Subtle changes can keep bites coming

I arrived in the car park at British Waterways Clattercote Reservoir along with son Martyn, soon after first light on a mild but very windy winter’s morning. As some of the swims are a reasonable walk from the car park we’d kept our gear to a minimum. Rods were 2.75tc Infinity’s teamed up with Basia reels, small folding chairs, an unhooking mat, and a few bits and pieces in a small rucksack completed our kit. With a definite chill to the wind we headed for the more sheltered bank and the calmer water. The water levels were low, so it was a case of lowering the gear off the staging and fishing from what in wetter times would be the reservoir floor.

As we tackled up, it was promising to see a couple of decent fish top about 50 metres in front of us. Clattercote can be very productive so we had no problem with putting a bit of bait in. I cattied about 30, 14mm Nutrabaits Trigga Ice ATS, boilies over the general area, and we followed it with our hook-baits. Martyn was on single Nutrabaits Tecni-spice glugged high attract bottom bait and I was on “snowman” double baits made up from a 14mm Trigga Ice ATS bottom bait tipped with a bright 12mm Plum and Caproic pop-up.

The first hour was brilliant and we had 4 fish, the best two being a 25lb plus linear, and a 17lb plus mirror. The rest of the morning was very pleasant and three more fish came to the net, but it was obvious the action was slowing to a stop and over the lunchtime period we saw no fish top and the buzzers remained quiet. Martyn had fished the venue once before the previous winter and the same pattern had emerged, a good morning but nothing in the afternoon.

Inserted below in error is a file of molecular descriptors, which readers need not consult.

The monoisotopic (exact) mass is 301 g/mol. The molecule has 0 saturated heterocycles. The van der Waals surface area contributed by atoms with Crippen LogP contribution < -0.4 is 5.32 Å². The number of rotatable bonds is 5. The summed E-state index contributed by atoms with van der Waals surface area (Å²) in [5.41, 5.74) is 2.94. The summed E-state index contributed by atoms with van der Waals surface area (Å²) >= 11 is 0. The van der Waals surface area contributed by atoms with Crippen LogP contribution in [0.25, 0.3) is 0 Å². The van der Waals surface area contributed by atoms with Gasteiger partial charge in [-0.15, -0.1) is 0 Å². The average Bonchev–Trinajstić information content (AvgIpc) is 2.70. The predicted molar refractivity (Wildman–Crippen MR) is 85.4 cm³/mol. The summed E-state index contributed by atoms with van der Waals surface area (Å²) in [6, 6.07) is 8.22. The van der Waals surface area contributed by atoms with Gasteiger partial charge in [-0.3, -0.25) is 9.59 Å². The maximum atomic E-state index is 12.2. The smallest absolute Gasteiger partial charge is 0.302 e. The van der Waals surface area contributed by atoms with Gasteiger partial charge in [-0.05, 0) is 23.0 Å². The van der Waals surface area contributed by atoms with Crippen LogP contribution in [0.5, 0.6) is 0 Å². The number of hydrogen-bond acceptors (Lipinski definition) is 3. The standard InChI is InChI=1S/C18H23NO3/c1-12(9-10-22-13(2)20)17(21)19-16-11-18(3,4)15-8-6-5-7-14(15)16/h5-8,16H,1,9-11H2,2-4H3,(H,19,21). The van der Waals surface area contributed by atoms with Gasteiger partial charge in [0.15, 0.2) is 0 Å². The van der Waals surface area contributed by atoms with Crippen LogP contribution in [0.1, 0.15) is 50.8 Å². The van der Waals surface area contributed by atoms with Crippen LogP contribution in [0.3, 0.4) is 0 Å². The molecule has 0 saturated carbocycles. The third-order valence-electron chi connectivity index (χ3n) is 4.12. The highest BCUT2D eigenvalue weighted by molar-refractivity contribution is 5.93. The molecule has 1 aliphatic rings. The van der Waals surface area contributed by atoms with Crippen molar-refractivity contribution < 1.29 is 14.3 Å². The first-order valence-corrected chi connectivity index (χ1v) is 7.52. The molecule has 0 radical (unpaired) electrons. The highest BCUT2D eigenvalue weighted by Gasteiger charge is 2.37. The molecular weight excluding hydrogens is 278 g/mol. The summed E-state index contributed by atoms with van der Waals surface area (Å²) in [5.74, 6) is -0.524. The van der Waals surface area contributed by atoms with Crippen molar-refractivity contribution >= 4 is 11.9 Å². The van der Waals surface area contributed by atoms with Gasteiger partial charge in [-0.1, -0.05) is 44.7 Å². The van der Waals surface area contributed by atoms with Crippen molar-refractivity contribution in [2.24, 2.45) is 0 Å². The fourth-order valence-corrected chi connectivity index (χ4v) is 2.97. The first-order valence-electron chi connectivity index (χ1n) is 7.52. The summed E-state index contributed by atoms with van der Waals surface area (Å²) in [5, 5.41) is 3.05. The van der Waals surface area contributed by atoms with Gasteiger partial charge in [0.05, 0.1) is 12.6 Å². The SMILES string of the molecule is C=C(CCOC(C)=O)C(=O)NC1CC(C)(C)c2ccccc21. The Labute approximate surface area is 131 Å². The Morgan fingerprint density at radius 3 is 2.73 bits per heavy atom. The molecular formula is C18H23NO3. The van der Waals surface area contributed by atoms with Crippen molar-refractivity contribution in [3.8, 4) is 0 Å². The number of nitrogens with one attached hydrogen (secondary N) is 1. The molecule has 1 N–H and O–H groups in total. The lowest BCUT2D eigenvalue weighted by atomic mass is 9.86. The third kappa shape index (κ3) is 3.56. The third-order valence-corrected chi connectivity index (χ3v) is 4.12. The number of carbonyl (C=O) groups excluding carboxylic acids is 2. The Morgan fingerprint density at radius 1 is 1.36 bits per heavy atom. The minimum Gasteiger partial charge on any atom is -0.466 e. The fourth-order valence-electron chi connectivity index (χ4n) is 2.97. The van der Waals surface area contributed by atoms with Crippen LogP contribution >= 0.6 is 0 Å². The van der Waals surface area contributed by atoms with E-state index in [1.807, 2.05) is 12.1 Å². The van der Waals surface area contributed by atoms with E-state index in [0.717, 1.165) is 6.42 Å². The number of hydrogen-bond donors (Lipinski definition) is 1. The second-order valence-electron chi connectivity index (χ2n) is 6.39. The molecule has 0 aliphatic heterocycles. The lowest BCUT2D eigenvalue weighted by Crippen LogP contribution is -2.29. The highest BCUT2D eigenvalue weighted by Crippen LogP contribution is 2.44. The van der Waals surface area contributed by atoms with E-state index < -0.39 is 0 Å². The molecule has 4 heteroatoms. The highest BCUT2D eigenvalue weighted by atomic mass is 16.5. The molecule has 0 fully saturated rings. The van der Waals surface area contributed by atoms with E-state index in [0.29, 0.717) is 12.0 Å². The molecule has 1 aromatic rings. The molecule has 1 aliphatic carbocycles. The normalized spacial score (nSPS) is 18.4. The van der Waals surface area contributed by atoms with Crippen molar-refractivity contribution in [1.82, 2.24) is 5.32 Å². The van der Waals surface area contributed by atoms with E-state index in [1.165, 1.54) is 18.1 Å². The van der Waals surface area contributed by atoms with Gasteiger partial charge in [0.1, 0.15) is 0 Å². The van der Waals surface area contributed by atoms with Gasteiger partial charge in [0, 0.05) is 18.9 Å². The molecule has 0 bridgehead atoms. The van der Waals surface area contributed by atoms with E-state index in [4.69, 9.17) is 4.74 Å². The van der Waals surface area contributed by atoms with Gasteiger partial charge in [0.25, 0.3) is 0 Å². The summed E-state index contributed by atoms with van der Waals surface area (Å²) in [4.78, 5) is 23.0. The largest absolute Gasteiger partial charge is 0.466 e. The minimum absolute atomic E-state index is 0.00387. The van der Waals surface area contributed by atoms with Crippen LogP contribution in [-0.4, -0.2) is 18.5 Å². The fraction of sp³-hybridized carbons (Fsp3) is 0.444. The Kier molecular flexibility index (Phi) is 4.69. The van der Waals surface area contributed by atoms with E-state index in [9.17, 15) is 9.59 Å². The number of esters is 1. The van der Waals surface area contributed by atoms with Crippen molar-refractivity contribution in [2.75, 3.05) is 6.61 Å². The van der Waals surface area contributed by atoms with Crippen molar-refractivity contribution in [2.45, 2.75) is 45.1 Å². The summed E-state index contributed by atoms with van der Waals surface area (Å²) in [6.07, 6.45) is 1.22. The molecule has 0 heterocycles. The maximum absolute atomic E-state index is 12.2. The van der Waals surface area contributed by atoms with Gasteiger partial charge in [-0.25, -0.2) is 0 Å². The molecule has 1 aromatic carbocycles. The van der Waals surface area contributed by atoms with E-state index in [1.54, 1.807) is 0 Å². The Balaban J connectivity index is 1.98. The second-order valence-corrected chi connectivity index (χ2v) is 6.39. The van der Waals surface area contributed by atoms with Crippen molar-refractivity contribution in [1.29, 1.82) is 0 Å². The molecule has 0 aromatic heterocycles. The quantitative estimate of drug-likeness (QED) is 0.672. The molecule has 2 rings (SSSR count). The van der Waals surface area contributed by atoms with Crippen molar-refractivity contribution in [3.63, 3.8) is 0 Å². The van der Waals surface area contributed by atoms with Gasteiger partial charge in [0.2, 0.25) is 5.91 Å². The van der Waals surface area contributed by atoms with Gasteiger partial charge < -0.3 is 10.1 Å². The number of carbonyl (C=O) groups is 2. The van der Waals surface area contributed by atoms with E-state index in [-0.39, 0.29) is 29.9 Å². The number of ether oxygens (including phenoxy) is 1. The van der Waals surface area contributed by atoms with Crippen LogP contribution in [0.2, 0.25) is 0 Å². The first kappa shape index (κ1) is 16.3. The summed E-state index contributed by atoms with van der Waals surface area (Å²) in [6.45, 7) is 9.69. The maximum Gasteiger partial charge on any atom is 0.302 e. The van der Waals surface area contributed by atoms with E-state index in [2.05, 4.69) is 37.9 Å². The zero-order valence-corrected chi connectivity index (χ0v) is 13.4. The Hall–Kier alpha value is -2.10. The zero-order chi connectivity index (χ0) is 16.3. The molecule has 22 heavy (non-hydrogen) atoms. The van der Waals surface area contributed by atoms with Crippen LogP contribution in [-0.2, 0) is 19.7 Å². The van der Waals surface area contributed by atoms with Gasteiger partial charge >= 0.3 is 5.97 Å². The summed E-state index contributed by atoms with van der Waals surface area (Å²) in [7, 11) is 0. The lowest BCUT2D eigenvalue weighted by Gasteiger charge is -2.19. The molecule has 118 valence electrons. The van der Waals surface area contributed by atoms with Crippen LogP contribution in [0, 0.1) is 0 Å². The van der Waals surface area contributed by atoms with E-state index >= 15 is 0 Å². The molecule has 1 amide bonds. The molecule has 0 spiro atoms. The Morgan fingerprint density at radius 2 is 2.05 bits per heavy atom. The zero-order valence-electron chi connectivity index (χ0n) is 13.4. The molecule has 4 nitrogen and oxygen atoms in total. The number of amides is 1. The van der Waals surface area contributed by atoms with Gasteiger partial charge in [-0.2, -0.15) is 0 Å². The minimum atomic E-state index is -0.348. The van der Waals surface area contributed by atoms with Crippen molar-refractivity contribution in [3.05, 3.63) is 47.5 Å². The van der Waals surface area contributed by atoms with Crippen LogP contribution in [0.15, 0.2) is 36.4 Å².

Discussing our options from our results we could assume that in the morning we had had a good head of feeding fish in our swim, but now they had either stopped feeding or had moved away. As we sat talking a fish rolled directly between us, they hadn’t all moved away, so perhaps they were not feeding or feeding differently, perhaps it was time for a change of tactics. I wondered if the snowman I was using was a bit too much of a mouthful so on one rod I thought I would try just a small pop-up on its own fished 3-4cms off the bottom. I reasoned it might just tempt a basically non feeder to make the effort for a “little snack”. I fished it on a stiff rig/choddy combination which I over weighted, to give it maximum hooking potential.

Out it went to the same area. In truth I wasn’t sure the change would make that much difference and Martyn was talking about going the whole hog and fishing a zig, which did seem a reasonable suggestion, but before he could make the change the pop-up rod was away. To cut a long story short the pop-up tactic went on to produce three more fish whilst the original set-ups did nothing until just before dusk, when Martyn had the last fish of the day on the Tecni-spice bottom bait.

With the bulk of winter ahead of us it was great to have such a productive day but it was also a timely reminder that particularly in the colder months you have to work at your fishing, and that subtle changes can make all the difference. Winter carping can be a delicate balance between being patient or proactive. It’s fair to assume that fish activity will be a lot less in the summer so you have to be prepared to wait, but equally you need to react to the fishing situation you are faced with and sometimes just little changes can pay big dividends.

We’ve fished a lot in the colder months, and a hard fighting carp glistening on the mat, its winter colours glowing in the pale sunshine can be well worth that bit of extra effort. Often the key to catching at this time of year is being prepared to experiment, the fish can be lethargic and at times need “tempting”.

Good luck, and don’t forget the flask and the thermals!